Saving the North Atlantic Right Whale - North Americadon't fail our whale
Fewer than 366 North Atlantic right whales are now believed to exist worldwide, according to preliminary data released in a new official population estimate by the National Oceanic and Atmospheric Administration (NOAA). This number reflects the estimated size of the population as of January of 2019. NOAA also is revising its January 2018 population estimate from 412 down to 383. These new, and likely more accurate, estimates indicate that the species is declining more rapidly than previously believed.
“It is devastating to hear the revised population estimate of this already critically endangered species,” says CT Harry, Marine Campaigner at the International Fund for Animal Welfare (IFAW). “On top of this, we also know that since January 2019 at least 11 more animals have died and 4 new serious injury cases have been documented. These incredible animals are not dying from natural causes; they are being killed by vessel strikes and horrific injuries from entanglement in fishing lines.”
Population research has shown this species can only sustain losing 0.9 animals per year due to human impacts. Over the past five years, in documented deaths attributed to human activities alone, the species has lost 4.2 whales per year, exceeding the ‘allowed’ number of deaths by more than three whales per year. This does not include those documented carcasses with unknown causes of death, whales known to have serious injuries they are likely to die from, or undocumented dead whales, which means that the real number of lost right whales each year is likely significantly higher.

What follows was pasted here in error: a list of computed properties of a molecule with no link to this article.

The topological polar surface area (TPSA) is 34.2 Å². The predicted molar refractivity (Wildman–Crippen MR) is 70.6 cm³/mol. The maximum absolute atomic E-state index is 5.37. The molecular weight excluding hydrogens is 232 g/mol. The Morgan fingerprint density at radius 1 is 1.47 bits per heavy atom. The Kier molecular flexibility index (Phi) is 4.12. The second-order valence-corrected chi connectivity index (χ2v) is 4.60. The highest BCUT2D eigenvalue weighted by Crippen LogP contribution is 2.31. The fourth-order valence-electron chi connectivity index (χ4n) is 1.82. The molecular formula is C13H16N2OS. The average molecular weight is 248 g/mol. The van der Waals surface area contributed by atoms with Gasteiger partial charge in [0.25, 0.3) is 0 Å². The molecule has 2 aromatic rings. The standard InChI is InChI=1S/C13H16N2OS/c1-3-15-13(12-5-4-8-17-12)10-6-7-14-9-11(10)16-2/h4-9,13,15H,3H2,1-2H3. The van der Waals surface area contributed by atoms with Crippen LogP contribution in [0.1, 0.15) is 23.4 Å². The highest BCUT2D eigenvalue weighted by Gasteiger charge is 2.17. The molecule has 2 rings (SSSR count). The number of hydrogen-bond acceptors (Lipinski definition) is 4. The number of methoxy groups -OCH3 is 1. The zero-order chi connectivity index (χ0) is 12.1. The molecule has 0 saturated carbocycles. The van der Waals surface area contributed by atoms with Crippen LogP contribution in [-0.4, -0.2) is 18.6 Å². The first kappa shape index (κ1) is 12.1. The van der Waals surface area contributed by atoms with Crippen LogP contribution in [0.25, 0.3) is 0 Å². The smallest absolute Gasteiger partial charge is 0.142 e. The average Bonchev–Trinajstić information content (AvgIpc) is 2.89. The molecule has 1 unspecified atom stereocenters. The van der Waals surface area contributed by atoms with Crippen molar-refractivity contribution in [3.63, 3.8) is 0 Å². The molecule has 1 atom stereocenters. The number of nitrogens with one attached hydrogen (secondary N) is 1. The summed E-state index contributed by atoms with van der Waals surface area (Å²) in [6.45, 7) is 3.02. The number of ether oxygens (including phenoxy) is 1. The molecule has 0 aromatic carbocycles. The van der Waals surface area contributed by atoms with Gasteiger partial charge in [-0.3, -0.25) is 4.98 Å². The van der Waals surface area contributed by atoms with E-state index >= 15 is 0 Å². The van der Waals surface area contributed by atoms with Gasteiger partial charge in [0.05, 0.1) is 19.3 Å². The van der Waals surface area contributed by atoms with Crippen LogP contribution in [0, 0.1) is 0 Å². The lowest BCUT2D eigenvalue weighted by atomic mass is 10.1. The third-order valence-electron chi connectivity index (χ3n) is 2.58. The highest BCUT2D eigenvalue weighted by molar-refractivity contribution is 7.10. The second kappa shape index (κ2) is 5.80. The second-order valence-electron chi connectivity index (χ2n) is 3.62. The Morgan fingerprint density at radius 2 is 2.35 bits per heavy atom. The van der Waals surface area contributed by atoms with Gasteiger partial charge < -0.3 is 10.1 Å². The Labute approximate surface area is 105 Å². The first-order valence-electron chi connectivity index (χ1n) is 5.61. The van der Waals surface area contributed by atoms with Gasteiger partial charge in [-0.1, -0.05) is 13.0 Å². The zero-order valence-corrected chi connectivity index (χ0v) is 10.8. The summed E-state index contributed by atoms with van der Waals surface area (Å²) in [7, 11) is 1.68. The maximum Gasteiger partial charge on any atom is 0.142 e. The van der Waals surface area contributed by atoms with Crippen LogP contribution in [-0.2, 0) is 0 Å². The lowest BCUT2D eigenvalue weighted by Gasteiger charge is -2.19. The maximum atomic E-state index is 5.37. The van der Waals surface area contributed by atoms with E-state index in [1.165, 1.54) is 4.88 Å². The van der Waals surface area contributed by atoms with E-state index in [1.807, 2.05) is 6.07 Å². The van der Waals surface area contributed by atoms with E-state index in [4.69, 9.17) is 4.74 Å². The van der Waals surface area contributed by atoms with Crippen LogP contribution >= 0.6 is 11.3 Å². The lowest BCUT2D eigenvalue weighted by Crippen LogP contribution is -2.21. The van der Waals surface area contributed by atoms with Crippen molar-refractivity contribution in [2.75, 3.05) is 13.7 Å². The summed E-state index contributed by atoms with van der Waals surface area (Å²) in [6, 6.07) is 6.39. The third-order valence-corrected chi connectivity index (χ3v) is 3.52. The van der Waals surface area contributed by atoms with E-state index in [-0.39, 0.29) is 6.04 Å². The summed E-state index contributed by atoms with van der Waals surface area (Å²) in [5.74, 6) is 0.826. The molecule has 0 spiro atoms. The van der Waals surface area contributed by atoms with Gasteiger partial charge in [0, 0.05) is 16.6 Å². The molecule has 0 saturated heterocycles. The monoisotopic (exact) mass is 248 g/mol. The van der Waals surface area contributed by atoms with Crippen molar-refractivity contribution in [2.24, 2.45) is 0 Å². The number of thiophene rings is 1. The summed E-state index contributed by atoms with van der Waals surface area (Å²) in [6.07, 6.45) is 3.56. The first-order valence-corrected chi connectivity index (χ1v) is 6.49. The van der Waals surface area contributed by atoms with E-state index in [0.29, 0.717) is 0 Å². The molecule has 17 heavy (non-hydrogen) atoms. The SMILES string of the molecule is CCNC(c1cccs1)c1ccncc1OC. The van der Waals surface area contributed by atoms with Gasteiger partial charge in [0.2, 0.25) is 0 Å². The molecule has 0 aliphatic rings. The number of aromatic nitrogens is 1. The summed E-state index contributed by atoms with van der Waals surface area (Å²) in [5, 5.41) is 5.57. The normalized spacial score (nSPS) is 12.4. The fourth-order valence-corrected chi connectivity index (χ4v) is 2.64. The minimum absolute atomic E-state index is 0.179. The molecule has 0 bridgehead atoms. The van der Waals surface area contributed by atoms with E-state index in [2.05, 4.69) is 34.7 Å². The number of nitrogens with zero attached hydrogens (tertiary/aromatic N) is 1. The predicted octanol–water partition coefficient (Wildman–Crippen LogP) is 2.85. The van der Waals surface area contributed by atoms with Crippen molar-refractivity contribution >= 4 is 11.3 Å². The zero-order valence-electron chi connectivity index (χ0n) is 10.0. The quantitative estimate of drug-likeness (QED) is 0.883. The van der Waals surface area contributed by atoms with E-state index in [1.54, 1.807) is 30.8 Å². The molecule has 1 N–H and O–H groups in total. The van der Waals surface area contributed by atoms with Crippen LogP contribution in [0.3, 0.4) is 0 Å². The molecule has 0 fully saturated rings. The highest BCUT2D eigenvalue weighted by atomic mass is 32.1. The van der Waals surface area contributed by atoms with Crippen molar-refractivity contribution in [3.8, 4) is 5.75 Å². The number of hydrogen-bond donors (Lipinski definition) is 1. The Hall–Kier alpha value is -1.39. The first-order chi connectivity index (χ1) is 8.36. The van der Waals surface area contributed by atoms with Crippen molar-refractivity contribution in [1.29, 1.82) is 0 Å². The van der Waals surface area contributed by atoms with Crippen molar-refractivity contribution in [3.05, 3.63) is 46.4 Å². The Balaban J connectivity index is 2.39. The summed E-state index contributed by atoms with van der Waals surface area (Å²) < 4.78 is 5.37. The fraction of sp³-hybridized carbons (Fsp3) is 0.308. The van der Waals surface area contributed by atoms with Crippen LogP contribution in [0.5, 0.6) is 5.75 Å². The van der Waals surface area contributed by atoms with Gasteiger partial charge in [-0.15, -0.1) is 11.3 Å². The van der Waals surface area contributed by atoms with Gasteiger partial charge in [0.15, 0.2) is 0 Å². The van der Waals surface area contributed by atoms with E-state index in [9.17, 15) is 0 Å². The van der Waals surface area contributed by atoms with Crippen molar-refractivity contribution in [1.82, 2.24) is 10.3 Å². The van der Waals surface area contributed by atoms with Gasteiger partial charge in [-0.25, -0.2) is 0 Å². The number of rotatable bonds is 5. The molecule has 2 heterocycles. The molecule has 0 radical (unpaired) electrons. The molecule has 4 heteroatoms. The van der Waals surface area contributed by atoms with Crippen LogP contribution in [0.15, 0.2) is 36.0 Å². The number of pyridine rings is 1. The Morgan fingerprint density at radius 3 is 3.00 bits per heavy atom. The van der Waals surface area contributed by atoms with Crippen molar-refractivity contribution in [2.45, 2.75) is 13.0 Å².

IFAW is taking a comprehensive approach to reduce threats to right whales and help the population recover. Since 2018, IFAW has championed ‘ropeless’ fishing gear technology in an effort to remove dangerous vertical buoy lines from the water column and drastically reduce entanglements. IFAW has expanded the functionality of Whale Alert, a situational awareness mobile app, to incorporate ocean glider acoustic data on whale presence allowing more mariners to see and avoid whales and decrease vessel strikes. In addition, IFAW’s Marine Mammal Research and Rescue team has expanded its medical intervention capability to administer at-sea treatments that will aid in whale disentanglement operations.
“With a population of approximately 360 animals and only 94 breeding females, what we know is that every individual North Atlantic right whale plays a critical role in the recovery of this species,” says IFAW veterinarian, Dr. Sarah Sharp. “The research is clear, if nothing changes, this species will go extinct in my lifetime.”
About the International Fund for Animal Welfare (IFAW) – The International Fund for Animal Welfare is a global non-profit helping animals and people thrive together. We are experts and everyday people, working across seas, oceans and in more than 40 countries around the world. We rescue, rehabilitate and release animals, and we restore and protect their natural habitats. The problems we’re up against are urgent and complicated. To solve them, we match fresh thinking with bold action. We partner with local communities, governments, non-governmental organisations and businesses. Together, we pioneer new and innovative ways to help all species flourish. See how at ifaw.org.
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